Dustin Bajer wrote in his article The Ethical Carnivore (which was on permacultureschool.ca but appears no longer to be online), “In truth, to say that it is ok to eat vegetables but not animals is to anthropomorphise one kingdom and not another.” Some people say they only eat things which “don’t have a face”, which is a strong illustration that we anthropomorphise our food, and we identify and empathise with life which is like us, and disregard all life which does not remind us of ourselves: There’s no difference between a mushroom and a stone, as far as we are concerned, because neither remind us of ourselves. Indeed, most people who eat by this ‘face-rule’ would refuse to eat an oyster if they opened it only to discover that, by some freak of nature, it was shaped exactly like a human face: This goes to show it’s not about eating non- or less-sentient beings, it’s about not eating things which remind of us ourselves. And don’t even get me started about the billions of yeast you send to a fiery death in the oven!
Furthermore, the assumption that “food without a face” comes to us at no cost to things with a face, is wholly false.
Dairy products (milk, butter, cheese, yoghurt) come at a huge price: cows must be pregnant every year or so in order to keep producing milk and, since dairy cattle are uneconomical to raise for meat and males are unable to produce milk, millions of male calves are shot immediately after birth. If you drink milk or eat cheese, you are responsible for the deaths of male calves.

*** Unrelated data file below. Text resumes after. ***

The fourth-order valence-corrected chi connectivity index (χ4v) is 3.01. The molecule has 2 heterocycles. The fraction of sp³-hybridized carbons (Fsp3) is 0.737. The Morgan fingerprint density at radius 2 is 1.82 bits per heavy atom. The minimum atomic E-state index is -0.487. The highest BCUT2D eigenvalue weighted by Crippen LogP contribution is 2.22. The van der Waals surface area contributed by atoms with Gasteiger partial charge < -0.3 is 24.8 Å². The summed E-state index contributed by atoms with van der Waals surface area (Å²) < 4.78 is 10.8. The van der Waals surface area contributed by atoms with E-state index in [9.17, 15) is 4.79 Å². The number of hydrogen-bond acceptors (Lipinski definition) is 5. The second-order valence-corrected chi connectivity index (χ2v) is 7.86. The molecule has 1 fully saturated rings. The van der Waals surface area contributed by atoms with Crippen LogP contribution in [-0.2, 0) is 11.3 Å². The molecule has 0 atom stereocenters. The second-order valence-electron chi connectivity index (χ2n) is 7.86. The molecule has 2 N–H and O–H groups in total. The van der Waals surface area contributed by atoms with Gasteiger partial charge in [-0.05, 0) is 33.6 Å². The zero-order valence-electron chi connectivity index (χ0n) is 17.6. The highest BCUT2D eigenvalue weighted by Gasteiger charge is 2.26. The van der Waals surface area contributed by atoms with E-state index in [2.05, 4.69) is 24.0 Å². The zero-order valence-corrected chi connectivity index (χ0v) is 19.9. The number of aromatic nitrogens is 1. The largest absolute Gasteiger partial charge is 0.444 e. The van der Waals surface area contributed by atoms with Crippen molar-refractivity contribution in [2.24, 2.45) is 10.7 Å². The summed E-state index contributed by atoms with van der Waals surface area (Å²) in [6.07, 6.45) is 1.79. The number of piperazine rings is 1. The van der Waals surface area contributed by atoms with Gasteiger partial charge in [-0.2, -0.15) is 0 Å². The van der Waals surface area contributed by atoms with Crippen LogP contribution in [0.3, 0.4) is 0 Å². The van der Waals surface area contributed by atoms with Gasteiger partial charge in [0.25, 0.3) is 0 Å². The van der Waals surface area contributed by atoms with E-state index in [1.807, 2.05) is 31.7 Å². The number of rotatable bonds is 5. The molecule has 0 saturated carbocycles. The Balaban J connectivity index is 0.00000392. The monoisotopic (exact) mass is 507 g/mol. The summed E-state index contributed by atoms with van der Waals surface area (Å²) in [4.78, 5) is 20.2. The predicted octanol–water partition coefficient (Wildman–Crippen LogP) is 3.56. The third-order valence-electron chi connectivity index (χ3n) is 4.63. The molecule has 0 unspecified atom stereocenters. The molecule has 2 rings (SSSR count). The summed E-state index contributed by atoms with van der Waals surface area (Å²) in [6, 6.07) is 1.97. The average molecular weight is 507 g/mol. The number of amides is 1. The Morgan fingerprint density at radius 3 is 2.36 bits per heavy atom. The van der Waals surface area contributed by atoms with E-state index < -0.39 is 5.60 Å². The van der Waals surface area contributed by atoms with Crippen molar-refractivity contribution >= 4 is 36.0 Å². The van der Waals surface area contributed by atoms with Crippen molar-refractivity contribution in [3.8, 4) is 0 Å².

Eggs, for example, lead to the mass destruction of male chicks in shredders, because they cannot produce eggs and are otherwise unnecessary.
So if you are going to stop eating meat for ethical reasons, then vegetarianism just doesn’t cut it.
But if you think veganism is the solution, you’d be mistaken. Even veganism does not avoid the realities of Earth’s life-system. Besides the fact that growing crops leads to the deaths of countless ‘pests’, including insects and rodents, fertilisation leads to deaths of fish and amphibians, tilling the fields and harvesting the grains leads to vast numbers of animals dying, from rabbits to burrowing owls to recently-born fawns. These deaths may not be “done in your name”, but they are nevertheless a direct or indirect result of living.
Furthermore, veganism is only possible globally as a result of industrialised agriculture and some degree of pest control. It’s impossible for people – especially in colder climates – to grow all the plants necessary to provide all the nutrients and proteins containing all nine essential amino acids.
Reading comments on various forums, it would seem some are even apologetic about living, as if the only real answer to save the Earth is to wipe out all humans. As if any animal which gets the curse/blessing of a conscience, suddenly has no right to live anymore. I know the motives are laudable, but the reasoning and conclusion are seriously flawed.
Take heart: You will be eaten too! When you have finished your mortal journey, your body will return to the bottom of the food-chain, and you will be consumed by plants and animals of all sorts, from inside and out (yet another reason not to be cremated!). But those creatures eating you will not mourn your death, nor have any sense that their actions have moral implications, because in fact they don’t have moral implications, just as the steak on your plate. In a way, you could say that at least the steak on your plate had the ‘benefit’ of you pausing for a moment, contemplated a life given, and mourned.